Recently, there was an interesting comment thread about infant communion on Fr. John Zuhlsdorf’s post, “US Catholic gets nutty about Bp. Olmsted of Phoenix and Communion under both kinds.” Occasionally, WDTPRS readers indulge in Latin triumphalism when differences between the Roman Church and the Eastern Churches arise in discussions. More frequently, though, Fr. Z.‘s many righteous Extraordinary Form peeps simply exhibit a Western mindset that I find alien and troubling. This mindset predates contemporary ecumenical gatherings; it lies close to the Western religious soul. Accordingly, a commentator on the thread quoted the Council of Trent, and the selection exhibits nicely a point that I wish to make:
That Little Children Are Not Bound to Sacramental Communion.
Finally, this same Holy Synod teaches, that little children, who have not attained to the use of reason, are not by any necessity obliged to the Sacramental Communion of the Eucharist: forasmuch as, having been regenerated by the laver of Baptism, and being incorporated with Christ, they cannot, at that age, lose the grace which they have already acquired of being the sons of God. Not therefore, however, is antiquity to be condemned, if, in some places, it, at one time, observed that custom; for as those most Holy Fathers had a probable cause for what they did in respect of their times, so, assuredly, is it to be believed without controversy, that they did this without any necessity thereof unto salvation.
On Communion under Both Species, and on the Communion of Infants.
Canon I. If anyone saith, that, by the precept of God, or, by necessity of salvation, all and each of the faithful of Christ ought to receive both species of the Most Holy Sacrament not consecrating; let him be anathema.
Canon II. If anyone saith, that the Holy Catholic Church was not induced, by just causes and reasons, to communicate, under the species of bread only, laymen, and also clerics when not consecrating; let him be anathema.
Canon III. If anyone denieth, that Christ whole and entire – the Fountain and Author of all graces – is received under the one species of bread; because that – as some falsely assert – He is not received, according to the institution of Christ Himself, under both species; let him be anathema.
Canon IV. If anyone saith, that the Communion of the Eucharist is necessary for little children, before they have arrived at years of discretion; let him be anathema. As regards, however, those two articles, proposed on another occasion, but which have not as yet been discussed; to wit, whether the reasons by which the Holy Catholic Church was led to communicate, under the one species of bread only, laymen, and also priests when not celebrating, are in such wise to be adhered to, as that on no account is the use of the chalice to be allowed to anyone soever; and, whether, in case that, for reasons beseeming and consonant with Christian charity, it appears that the use of the chalice is to be granted to any nation or kingdom, it is to be conceded under certain conditions; and what are those conditions: this same Holy Synod reserves the same to another time, – for the earliest opportunity that shall present itself, – to be examined and defined.
The chapter concerns infant communion and the manner of partaking the Eucharist, which was the topic of the WDTPRS thread. The chapter notes that infants communed in antiquity—as they still do in the Orthodox Church—but it states that this is not necessary for them because they have not attained the age of reason and cannot bring sin upon themselves, their original sin having been cleaned through baptism. The implication is that Christians participate in the Eucharist as a means to acquire salvific grace that one only needs in response to one’s sins and shortcomings. I find such perverse. The Eucharist is the central act of the Christian life—why should children of the Church not participate? The decision basically states that we only commune because we sin.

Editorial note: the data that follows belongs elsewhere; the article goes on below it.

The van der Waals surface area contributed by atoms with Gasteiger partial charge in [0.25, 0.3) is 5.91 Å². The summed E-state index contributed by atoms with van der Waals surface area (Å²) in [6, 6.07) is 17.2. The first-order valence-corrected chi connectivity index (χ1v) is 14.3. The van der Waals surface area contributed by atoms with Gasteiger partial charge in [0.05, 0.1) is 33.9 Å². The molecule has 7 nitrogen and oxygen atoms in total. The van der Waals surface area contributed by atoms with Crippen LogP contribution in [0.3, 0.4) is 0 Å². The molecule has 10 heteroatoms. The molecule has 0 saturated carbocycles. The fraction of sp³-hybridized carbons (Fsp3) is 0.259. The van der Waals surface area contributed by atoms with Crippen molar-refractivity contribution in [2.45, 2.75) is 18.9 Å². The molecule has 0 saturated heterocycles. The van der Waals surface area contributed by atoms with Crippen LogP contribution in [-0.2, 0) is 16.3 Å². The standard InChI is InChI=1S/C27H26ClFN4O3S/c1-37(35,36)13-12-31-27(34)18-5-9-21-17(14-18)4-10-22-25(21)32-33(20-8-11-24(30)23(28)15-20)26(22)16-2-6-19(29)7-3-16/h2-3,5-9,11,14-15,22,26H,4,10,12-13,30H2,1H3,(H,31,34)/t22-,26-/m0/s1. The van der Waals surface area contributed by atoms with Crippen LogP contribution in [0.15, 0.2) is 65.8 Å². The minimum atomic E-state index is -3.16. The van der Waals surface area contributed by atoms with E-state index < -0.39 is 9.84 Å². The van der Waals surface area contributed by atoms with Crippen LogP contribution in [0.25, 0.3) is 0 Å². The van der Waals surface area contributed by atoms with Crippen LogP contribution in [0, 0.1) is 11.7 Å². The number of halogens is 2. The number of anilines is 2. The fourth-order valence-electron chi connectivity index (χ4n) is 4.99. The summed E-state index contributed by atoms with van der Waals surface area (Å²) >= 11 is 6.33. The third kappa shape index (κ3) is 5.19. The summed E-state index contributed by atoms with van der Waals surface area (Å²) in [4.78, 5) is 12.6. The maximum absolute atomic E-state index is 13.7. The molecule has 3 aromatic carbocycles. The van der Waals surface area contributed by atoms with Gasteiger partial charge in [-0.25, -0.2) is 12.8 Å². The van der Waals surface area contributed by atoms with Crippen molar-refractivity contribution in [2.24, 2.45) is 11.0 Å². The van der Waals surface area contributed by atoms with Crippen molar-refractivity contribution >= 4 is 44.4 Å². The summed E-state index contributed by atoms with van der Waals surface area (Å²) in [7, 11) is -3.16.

We smell here that focus on atonement that pervades Western spirituality. According to this tendency, God does not really adopt us to share in his life; he simply throws us a life raft and rescues us from our own ill doing. Certainly, we are saved, and we know from what we are saved, but for what are we saved? The Roman Church has maintained the apostolic message, but large swaths of Western piety and theology appear remarkably unconcerned about the ultimate goal of man’s salvation.
Moreover, there is a common and disquieting tendency in papism to treat the Christian life as necessary chores. One sees this with episcopal dispenations. Bishops excuse their flocks from aspects of Christian devotion or practices as if they were not intrisically valuable but only externally required as acts of obedience. Of course, some dispensations make sense because they allow for one good to trump another good, and pastorally minded shepherds look after the good of their rational sheep. Yet, most dispensations of Latin bishops seem to suggest that the liturgy, confession, and traditional piety are necessary unpleasantries that Christians must tolerate, as a patient must tolerate injections or nasty tasting medicine. We hear the same attitude when the Latins boast of thirty minute masses in the same way that a man might express relief that he only had to wait a short time at the Department of Motor Vehicles. Worshiping the King of all holds a similar place in one’s life as the burden of getting new license tags? Likewise, why should infants commune if they need not do so to avoid hell? We would not want them to experience any extra grace or closeness with the Lord that is not absolutely needful.
Western minimalism does not only spring from Luther and his rebels.